The Dictionary of Obscure Sorrows defined the word sonder as the realization that each random passerby is living a life as vivid and complex as your own— populated with their own ambitions, friends, routines, worries and inherited craziness.
“Sonder is an epic story that continues invisibly around you like an anthill sprawling deep underground, with elaborate passageways to thousands of other lives that you’ll never know existed, in which you might appear only once, as an extra sipping coffee in the background, as a blur of traffic passing on the highway, as a lighted window at dusk.”
Fantasy is silver and scarlet, indigo and azure, obsidian veined with gold and lapis lazuli. Reality is plywood and plastic, done up in mud brown and olive drab. Fantasy tastes of habaneros and honey, cinnamon and cloves, rare red meat and wines as sweet as summer. Reality is beans and tofu, and ashes at the end. Reality is the strip malls of Burbank, the smokestacks of Cleveland, a parking garage in Newark. Fantasy is the towers of Minas Tirith, the ancient stones of Gormenghast, the halls of Camelot. Fantasy flies on the wings of Icarus, reality on Southwest Airlines. Why do our dreams become so much smaller when they finally come true?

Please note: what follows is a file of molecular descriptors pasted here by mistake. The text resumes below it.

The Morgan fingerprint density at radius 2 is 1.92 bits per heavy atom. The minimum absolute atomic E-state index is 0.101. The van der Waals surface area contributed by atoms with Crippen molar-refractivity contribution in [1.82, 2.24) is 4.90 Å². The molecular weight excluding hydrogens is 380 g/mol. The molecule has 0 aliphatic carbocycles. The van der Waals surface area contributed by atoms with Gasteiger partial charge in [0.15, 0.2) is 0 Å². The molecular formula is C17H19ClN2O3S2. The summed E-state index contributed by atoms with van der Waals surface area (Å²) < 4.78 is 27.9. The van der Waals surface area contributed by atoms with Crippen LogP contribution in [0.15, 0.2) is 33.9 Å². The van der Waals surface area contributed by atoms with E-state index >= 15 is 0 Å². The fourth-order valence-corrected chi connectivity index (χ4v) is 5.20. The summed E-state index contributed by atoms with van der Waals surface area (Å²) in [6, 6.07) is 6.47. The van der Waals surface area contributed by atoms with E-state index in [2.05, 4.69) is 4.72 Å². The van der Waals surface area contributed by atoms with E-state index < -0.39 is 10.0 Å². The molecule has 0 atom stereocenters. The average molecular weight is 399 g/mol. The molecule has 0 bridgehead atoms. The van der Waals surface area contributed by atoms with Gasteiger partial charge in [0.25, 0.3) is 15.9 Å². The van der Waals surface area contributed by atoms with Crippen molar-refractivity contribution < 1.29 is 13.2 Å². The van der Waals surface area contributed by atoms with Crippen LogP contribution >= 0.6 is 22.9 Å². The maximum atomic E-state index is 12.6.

We read fantasy to find the colors again, I think. To taste strong spices and hear the songs the sirens sang. There is something old and true in fantasy that speaks to something deep within us, to the child who dreamt that one day he would hunt the forests of the night, and feast beneath the hollow hills, and find a love to last forever somewhere south of Oz and north of Shangri-La.
They can keep their heaven. When I die, I’d sooner go to Middle-Earth.
|—||George R.R. Martin|
you know you’re getting old when you watch the little mermaid and when ariel says “i’m 16 years old. i’m not a child anymore.” and you’re just sat there like yes you fucking are young lady stop it
The day you start agreeing with the parents in kids movies is the day it’s all over.
Spencer Reid + Text Posts: Part 2 (Requested by multiple anons)
Introduction to the Body in Fairy Tales By Jeannine Hall Gailey
The body is a place of violence. Wolf teeth, amputated hands. Cover yourself with a cloak of leaves, a coat of a thousand furs, a paper dress. The dark forest has a code. The witch sometimes dispenses advice, sometimes eats you for dinner, sometimes turns your brother to stone.
You will become a canary in a castle, but you’ll learn plenty of songs. Little girl, watch out for old women and young men. If you don’t stay in your tower you’re bound for trouble. This too is code. Your body is the tower you long to escape,
and all the rotted fruit your babies. The bones in the forest your memories. The little birds bring you berries. The pebbles on the trail glow ghostly white.
in which a gay cover of one of america’s most quintessential modern american love songs is a thing that exists